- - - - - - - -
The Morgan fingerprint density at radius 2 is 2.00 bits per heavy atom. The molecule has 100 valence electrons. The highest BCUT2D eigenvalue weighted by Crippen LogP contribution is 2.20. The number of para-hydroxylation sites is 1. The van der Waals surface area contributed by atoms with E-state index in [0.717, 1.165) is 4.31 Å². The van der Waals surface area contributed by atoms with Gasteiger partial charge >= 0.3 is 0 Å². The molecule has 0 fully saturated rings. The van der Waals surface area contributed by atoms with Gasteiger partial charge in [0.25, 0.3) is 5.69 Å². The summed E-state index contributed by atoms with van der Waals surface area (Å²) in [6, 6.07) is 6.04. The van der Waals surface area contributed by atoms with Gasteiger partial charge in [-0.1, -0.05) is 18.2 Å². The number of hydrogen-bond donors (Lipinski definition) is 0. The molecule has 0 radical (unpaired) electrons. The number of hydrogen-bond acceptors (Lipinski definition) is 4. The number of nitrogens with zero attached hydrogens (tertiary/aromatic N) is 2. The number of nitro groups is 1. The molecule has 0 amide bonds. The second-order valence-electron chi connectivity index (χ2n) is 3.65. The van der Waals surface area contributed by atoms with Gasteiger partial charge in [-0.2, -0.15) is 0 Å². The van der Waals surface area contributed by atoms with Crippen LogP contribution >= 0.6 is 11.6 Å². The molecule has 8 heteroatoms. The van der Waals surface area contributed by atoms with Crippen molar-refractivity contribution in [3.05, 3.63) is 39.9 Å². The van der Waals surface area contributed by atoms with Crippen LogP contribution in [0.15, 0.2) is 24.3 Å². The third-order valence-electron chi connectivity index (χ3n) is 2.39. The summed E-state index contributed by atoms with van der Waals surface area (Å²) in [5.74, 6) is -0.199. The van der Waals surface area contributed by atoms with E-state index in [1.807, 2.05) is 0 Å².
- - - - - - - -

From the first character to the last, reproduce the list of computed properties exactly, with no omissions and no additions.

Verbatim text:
The Morgan fingerprint density at radius 2 is 2.00 bits per heavy atom. The molecule has 100 valence electrons. The highest BCUT2D eigenvalue weighted by Crippen LogP contribution is 2.20. The number of para-hydroxylation sites is 1. The van der Waals surface area contributed by atoms with E-state index in [0.717, 1.165) is 4.31 Å². The van der Waals surface area contributed by atoms with Gasteiger partial charge >= 0.3 is 0 Å². The molecule has 0 fully saturated rings. The van der Waals surface area contributed by atoms with Gasteiger partial charge in [0.25, 0.3) is 5.69 Å². The summed E-state index contributed by atoms with van der Waals surface area (Å²) in [6, 6.07) is 6.04. The van der Waals surface area contributed by atoms with Gasteiger partial charge in [-0.1, -0.05) is 18.2 Å². The number of hydrogen-bond donors (Lipinski definition) is 0. The molecule has 0 radical (unpaired) electrons. The number of hydrogen-bond acceptors (Lipinski definition) is 4. The number of nitrogens with zero attached hydrogens (tertiary/aromatic N) is 2. The number of nitro groups is 1. The molecule has 0 amide bonds. The second-order valence-electron chi connectivity index (χ2n) is 3.65. The van der Waals surface area contributed by atoms with Gasteiger partial charge in [-0.2, -0.15) is 0 Å². The van der Waals surface area contributed by atoms with Crippen LogP contribution >= 0.6 is 11.6 Å². The molecule has 8 heteroatoms. The van der Waals surface area contributed by atoms with Crippen molar-refractivity contribution in [3.05, 3.63) is 39.9 Å². The van der Waals surface area contributed by atoms with Crippen LogP contribution in [0.15, 0.2) is 24.3 Å². The third-order valence-electron chi connectivity index (χ3n) is 2.39. The summed E-state index contributed by atoms with van der Waals surface area (Å²) in [5.74, 6) is -0.199. The van der Waals surface area contributed by atoms with E-state index in [1.807, 2.05) is 0 Å².